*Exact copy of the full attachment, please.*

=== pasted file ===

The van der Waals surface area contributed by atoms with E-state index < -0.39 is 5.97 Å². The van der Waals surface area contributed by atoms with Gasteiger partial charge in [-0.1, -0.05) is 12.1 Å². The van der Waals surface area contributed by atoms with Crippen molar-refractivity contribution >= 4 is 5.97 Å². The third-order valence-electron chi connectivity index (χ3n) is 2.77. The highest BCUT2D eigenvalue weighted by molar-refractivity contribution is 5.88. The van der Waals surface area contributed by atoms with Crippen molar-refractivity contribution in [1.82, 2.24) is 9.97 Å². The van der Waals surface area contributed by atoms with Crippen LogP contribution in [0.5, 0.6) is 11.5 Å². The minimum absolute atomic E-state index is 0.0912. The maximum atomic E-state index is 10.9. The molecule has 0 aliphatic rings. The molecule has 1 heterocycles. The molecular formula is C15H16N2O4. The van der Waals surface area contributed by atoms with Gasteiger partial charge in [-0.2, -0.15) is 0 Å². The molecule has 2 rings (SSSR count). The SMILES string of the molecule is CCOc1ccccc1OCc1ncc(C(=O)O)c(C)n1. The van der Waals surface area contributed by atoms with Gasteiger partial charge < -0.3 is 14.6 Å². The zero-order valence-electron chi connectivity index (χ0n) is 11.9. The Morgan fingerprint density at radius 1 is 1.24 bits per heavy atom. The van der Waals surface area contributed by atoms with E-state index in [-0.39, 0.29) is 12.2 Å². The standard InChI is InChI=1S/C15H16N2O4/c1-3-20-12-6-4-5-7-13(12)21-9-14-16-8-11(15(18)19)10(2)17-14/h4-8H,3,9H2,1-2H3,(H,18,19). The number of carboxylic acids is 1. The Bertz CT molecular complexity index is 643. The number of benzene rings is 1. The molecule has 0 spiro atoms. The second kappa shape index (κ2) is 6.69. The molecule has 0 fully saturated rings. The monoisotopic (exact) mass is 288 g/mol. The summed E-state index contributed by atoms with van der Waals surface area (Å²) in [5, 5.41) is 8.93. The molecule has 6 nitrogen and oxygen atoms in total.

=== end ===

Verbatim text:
The van der Waals surface area contributed by atoms with E-state index < -0.39 is 5.97 Å². The van der Waals surface area contributed by atoms with Gasteiger partial charge in [-0.1, -0.05) is 12.1 Å². The van der Waals surface area contributed by atoms with Crippen molar-refractivity contribution >= 4 is 5.97 Å². The third-order valence-electron chi connectivity index (χ3n) is 2.77. The highest BCUT2D eigenvalue weighted by molar-refractivity contribution is 5.88. The van der Waals surface area contributed by atoms with Crippen molar-refractivity contribution in [1.82, 2.24) is 9.97 Å². The van der Waals surface area contributed by atoms with Crippen LogP contribution in [0.5, 0.6) is 11.5 Å². The minimum absolute atomic E-state index is 0.0912. The maximum atomic E-state index is 10.9. The molecule has 0 aliphatic rings. The molecule has 1 heterocycles. The molecular formula is C15H16N2O4. The van der Waals surface area contributed by atoms with Gasteiger partial charge in [-0.2, -0.15) is 0 Å². The molecule has 2 rings (SSSR count). The SMILES string of the molecule is CCOc1ccccc1OCc1ncc(C(=O)O)c(C)n1. The van der Waals surface area contributed by atoms with Gasteiger partial charge < -0.3 is 14.6 Å². The zero-order valence-electron chi connectivity index (χ0n) is 11.9. The Morgan fingerprint density at radius 1 is 1.24 bits per heavy atom. The van der Waals surface area contributed by atoms with E-state index in [-0.39, 0.29) is 12.2 Å². The standard InChI is InChI=1S/C15H16N2O4/c1-3-20-12-6-4-5-7-13(12)21-9-14-16-8-11(15(18)19)10(2)17-14/h4-8H,3,9H2,1-2H3,(H,18,19). The number of carboxylic acids is 1. The Bertz CT molecular complexity index is 643. The number of benzene rings is 1. The molecule has 0 spiro atoms. The second kappa shape index (κ2) is 6.69. The molecule has 0 fully saturated rings. The monoisotopic (exact) mass is 288 g/mol. The summed E-state index contributed by atoms with van der Waals surface area (Å²) in [5, 5.41) is 8.93. The molecule has 6 nitrogen and oxygen atoms in total.